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A New Approach to U.S. Copyright Policy against Piracy in China
Unformatted Document Text:  11 much of its control to the provinces, a national policy of proper enforcement would be extremely costly and troublesome. These circumstances create administrative difficulty, with the lack of resources and power to effectively monitor nationwide pirating activity and impose internationally accepted copyright policy. Furthermore, corrupt connections between the local government agencies and the piracy business make the situation worse. For example, it has been reported that some administrative agencies are involved politically or financially with powerful businessmen engaged in pirating activities, and some of piracy plants are even state-owned, or the businessmen have strong connections with the regional government officers (Sparkman, 2001; IIPA, 2002). The lack of transparency in the enforcement system also exacerbates the policy enforcement. Despite significant raiding activities in major cities throughout China, it is unclear what type of punishments was executed (IIPA, 2002). Spierer (1999) notes that the civil penalties are not enforced in actual practice regardless of the explicit law. Also, foreign governments and companies claim that penalties remain insufficient to discourage piracy. According to Bill Thompson, senior managing director of Pinkerton China, which investigates fraud across the country, “less than one percent of all counterfeiting cases reported in China are prosecuted” (Associated Press, 2002). (3) Cultural Factors Kenneth Ho (1995) points to the significance of historical events and the cultural differences between China and the U.S. as major reasons for the widespread resistance to copyright laws. He states that the notion of sharing creative works and ideas stems from Confucian beliefs. According to Ho, the role of Confucianism is prevalent in all aspects of life in China as a cultural form of ‘learning by copying.’ Tracing back 2,500 years to the influence of Confucianism, the copying of works of almost any kind has been regarded as “honor” (Ho, 1995). As Wingrove (1996:6) puts it, “this Confucian emphasis on learning by copying applied to all aspects of life in China … [and] copying, by tradition, is a mark of respect and homage.” Likewise, the concept of learning, closely related to imitating the works of masters evolved a long time ago, even centuries before the growth of modern economy and technology. According to Yatsko, “copying enjoys a long tradition in China and does not carry a stigma. Copying a masterpiece was

Authors: Mun, Seung-Hwan.
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much of its control to the provinces, a national policy of proper enforcement would be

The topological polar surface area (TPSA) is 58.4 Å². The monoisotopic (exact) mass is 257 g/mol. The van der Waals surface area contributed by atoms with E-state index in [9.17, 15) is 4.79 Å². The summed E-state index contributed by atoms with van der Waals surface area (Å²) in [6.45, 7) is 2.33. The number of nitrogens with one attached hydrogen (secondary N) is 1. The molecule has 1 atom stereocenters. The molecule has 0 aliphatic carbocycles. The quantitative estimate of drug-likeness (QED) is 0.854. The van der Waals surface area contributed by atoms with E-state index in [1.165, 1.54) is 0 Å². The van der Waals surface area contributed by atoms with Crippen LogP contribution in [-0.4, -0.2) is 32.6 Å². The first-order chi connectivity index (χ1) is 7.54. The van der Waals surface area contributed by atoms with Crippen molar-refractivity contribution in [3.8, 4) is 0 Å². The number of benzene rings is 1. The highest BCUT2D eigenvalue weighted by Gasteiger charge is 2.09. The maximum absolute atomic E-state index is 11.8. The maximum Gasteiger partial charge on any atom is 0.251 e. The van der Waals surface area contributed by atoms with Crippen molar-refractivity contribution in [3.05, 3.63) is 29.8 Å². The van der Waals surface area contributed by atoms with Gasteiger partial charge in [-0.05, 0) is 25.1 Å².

extremely costly and troublesome. These circumstances create administrative difficulty,
with the lack of resources and power to effectively monitor nationwide pirating activity
and impose internationally accepted copyright policy. Furthermore, corrupt connections
between the local government agencies and the piracy business make the situation worse.
For example, it has been reported that some administrative agencies are involved
politically or financially with powerful businessmen engaged in pirating activities, and
some of piracy plants are even state-owned, or the businessmen have strong connections
with the regional government officers (Sparkman, 2001; IIPA, 2002).
The lack of transparency in the enforcement system also exacerbates the policy
enforcement. Despite significant raiding activities in major cities throughout China, it is
unclear what type of punishments was executed (IIPA, 2002). Spierer (1999) notes that
the civil penalties are not enforced in actual practice regardless of the explicit law. Also,
foreign governments and companies claim that penalties remain insufficient to discourage
piracy. According to Bill Thompson, senior managing director of Pinkerton China, which
investigates fraud across the country, “less than one percent of all counterfeiting cases
reported in China are prosecuted” (Associated Press, 2002).
(3) Cultural Factors
Kenneth Ho (1995) points to the significance of historical events and the cultural
differences between China and the U.S. as major reasons for the widespread resistance to
copyright laws. He states that the notion of sharing creative works and ideas stems from
Confucian beliefs. According to Ho, the role of Confucianism is prevalent in all aspects
of life in China as a cultural form of ‘learning by copying.’ Tracing back 2,500 years to
the influence of Confucianism, the copying of works of almost any kind has been
regarded as “honor” (Ho, 1995). As Wingrove (1996:6) puts it, “this Confucian emphasis
on learning by copying applied to all aspects of life in China … [and] copying, by
tradition, is a mark of respect and homage.” Likewise, the concept of learning, closely
related to imitating the works of masters evolved a long time ago, even centuries before
the growth of modern economy and technology. According to Yatsko, “copying enjoys a
long tradition in China and does not carry a stigma. Copying a masterpiece was


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